So thatís what Iím faced with in terms of talent. Very exciting because itís just raising the game and the prime time thing, you know, thatís not relevant to me because thatís not what Iím about.
But of course itís of great importance, but more importantly I focus on the talent. And I go through that shit fight for the first six or seven weeks and then I get rid of the sort of donkeys and I focus on the talent.
So I take it on an equal patter, but I have to say youíre absolutely right: itís just getting more and more pressurized because the talent is becoming far greater, which really puts me in the scrutiny, but more importantly, helps to make my job, truthfully, ten times more exciting.
Why is a properly cooked Beef Wellington such a Herculean task for the chefs on your show?
G. Ramsay: Donít. Iím taking it off now. Iíve thrown the towel in. Iím so frustrated. That dish cooks itself. The battle of that dish, 90% of the organization is done sort of for you.
So itís a dish that is down to pure timing. You donít even tough it in a way that itís cooked in a convection oven Öand then you slice the end, trim it and serve it.
Itís a joy and something that Iím going to admit the seat on that front and take off the Beef Wellington. And I suppose thatís the one dish that helps to make me feel less homesick when Iím spending as much time as I am over here. ÖI know how to do it perfectly. And even my children know how to do it perfectly. So when I see these muppets messing around, and all they have to do is prep it perfectly and it cooks itself. You donít touch it, you donít sear it, you donít season it, itís just done. Put it in the oven, let it go. So yes, hands down, no more Wellington.
Fox gave you a blind commitment for a third series and also itís a deal that youíll be hosting a live cooking special. Any update you can give us on them?
G. Ramsay: Yes, of course. First of all, I have to say, cooking in Hellís Kitchen is like a live scenario anyway. The producers are constantly chasing my butt saying, ďWe would like to see this.Ē Iím saying, ďWhat would you like to see?Ē
Iím not interested. All I want to see is food on a plate. I canít script a service. I donít know how early or late the customerís going to turn up, so everything is very natural. So in that sense we cook live.
The live cook along, yes, it has been picked up and itís going to be a huge excitement. I canít wait to go live. I suppose the frustration is the sort of cooking shows on air currently that donít cook.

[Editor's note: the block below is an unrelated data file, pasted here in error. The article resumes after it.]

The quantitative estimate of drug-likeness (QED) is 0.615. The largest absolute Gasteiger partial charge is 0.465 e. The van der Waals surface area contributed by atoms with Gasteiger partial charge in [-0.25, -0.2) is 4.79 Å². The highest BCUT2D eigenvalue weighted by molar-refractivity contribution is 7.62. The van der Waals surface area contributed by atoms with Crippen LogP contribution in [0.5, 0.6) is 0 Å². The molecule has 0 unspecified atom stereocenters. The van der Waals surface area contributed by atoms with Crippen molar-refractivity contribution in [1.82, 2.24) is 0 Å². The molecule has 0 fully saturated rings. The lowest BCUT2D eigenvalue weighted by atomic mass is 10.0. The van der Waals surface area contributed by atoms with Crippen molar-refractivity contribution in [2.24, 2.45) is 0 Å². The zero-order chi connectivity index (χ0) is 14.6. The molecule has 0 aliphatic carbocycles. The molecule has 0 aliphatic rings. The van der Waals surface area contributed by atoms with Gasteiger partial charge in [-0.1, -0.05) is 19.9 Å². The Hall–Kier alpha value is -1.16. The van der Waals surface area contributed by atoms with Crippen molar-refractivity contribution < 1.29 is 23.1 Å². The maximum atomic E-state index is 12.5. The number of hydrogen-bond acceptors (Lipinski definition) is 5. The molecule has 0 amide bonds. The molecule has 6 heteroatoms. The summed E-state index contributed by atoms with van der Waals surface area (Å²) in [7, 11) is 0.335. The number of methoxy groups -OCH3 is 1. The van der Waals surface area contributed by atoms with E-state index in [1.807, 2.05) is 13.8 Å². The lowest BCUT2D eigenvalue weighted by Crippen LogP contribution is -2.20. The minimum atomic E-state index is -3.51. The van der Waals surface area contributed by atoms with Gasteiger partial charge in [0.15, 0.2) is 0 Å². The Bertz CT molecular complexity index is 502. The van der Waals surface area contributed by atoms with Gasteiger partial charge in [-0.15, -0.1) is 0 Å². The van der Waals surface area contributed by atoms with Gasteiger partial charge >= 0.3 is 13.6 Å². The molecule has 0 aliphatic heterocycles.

Itís one that was prepped earlier by some home economist behind the scenes and thatís not cooking. Cooking is a passion and itís live and itís really nice to show that journey from a raw ingredient to an hour later something finished. And for me the confidence levels go up tenfold, a 1000%, because youíre following it and itís changing its texture and the flavorís getting better and you get more and more confident as you start with a raw ingredient. So, Iím really excited that Fox is excited about the live show and itís something I canít wait for.
No cursing, thatís the deal. So Iím fucked.
What about the reported feud with Mario Batali. Has he really banned you from all of his restaurants?
G. Ramsay: Itís really sad, Iíve never met Mario Batali. Obviously the manís a very talented chef. There was a statement last year about me cooking 1980s dated food.
Well, Iím really sorry, I had dinner with Bill Berfus from The New Yorker and for an interview a couple of years ago and the food was embarrassing. So, Bill got upset and sent the food back, it was sea bass, because it was off.
So, I wouldnít send any chef an off sea bass, but today I respect him, heís an amazing chef, but as far as Iím concerned I havenít been banned from his restaurants. But listen, at the end of the day weíre all in this looking for the same customer. So, Christ, if we canít get on, whatís the big deal? But I donít have any problem with Mario Batali.
How much time, if any, do you get to spend actually coaching some of the really good, talented chefs that you get on the show?
G. Ramsay: There is a downtime period as the stakes get higher. Season five prior to this was incredibly significant in terms of where they go and how much we coach them.
I canít afford to look stupid on the back of announcing a winner, so here in LA itís a lot easier for me now that weíve got the ÖWest Hollywood. Weíre very lucky to win that Öwithin three months of opening.
We had a difficult opening because itís adapting to the climate, which is not like cooking in Europe. So New York was difficult as well, but weíre getting there. So Iíve got the backdrop of having a professional kitchen and giving them access to my set-up over here, whether theyíre on the East Coast in New York or here in LA. So, yes, they get a considerable amount of coaching.
What can you tell us about this yearís grand prize, the Borgata?
G. Ramsay: Theyíre going to take up a head chef position at the Borgata Hotel, fantastic resorts. Itís going to be a fine dining, unique new build, great interior, intimate setting.
And more importantly, a perfect platform. Iím very excited about this. One of the best prizes youíve ever had so far. But having been there on an occasion, the place is sort of, I suppose, Öanswer to Vegas just out of New York. So, exciting, fun and very them being part of sort of the design of the restaurant. So more importantly, Ö. Great.
Can you mention some of the new chef contestants?
G. Ramsay God, yes, Iíd love to talk about the individuals.
Ben, extraordinary. Again, tenacious - very, very flamboyant. As you know, I love Chicago; always have in terms of eating out. I always get frustrated when they donít get the spotlight as much as New York does. But when you look at Ö and Ö in New York, and even going back to the days of Blackbird, Öwhat Blackbirdís done in terms of setting the trend.
So, Ben is like having a rhinoceros in the kitchen. Heís non-stop. Heís energetic, a powerhouse. The fascinating thing is when you discipline a young chef, itís the response that tells you how long theyíve got in this industry and Benís attitude was 100% professional in terms of, yes, he got knocked down, but he came back to be twice as strong, which is what I want to see.
Will, on the other hand, cooking is an internal thing; itís something that comes from the heart. Heís very clever, very articulate; very, very calm in terms of putting it together. I enjoyed working with both of them.
Compare your level of competition to Top Chef.
G. Ramsay: Itís really funny, because thereís always, I get told by ÖI had one that didnít get Hellís Kitchen and ended up on Top Chef. So thereís obviously a huge competitive streak there.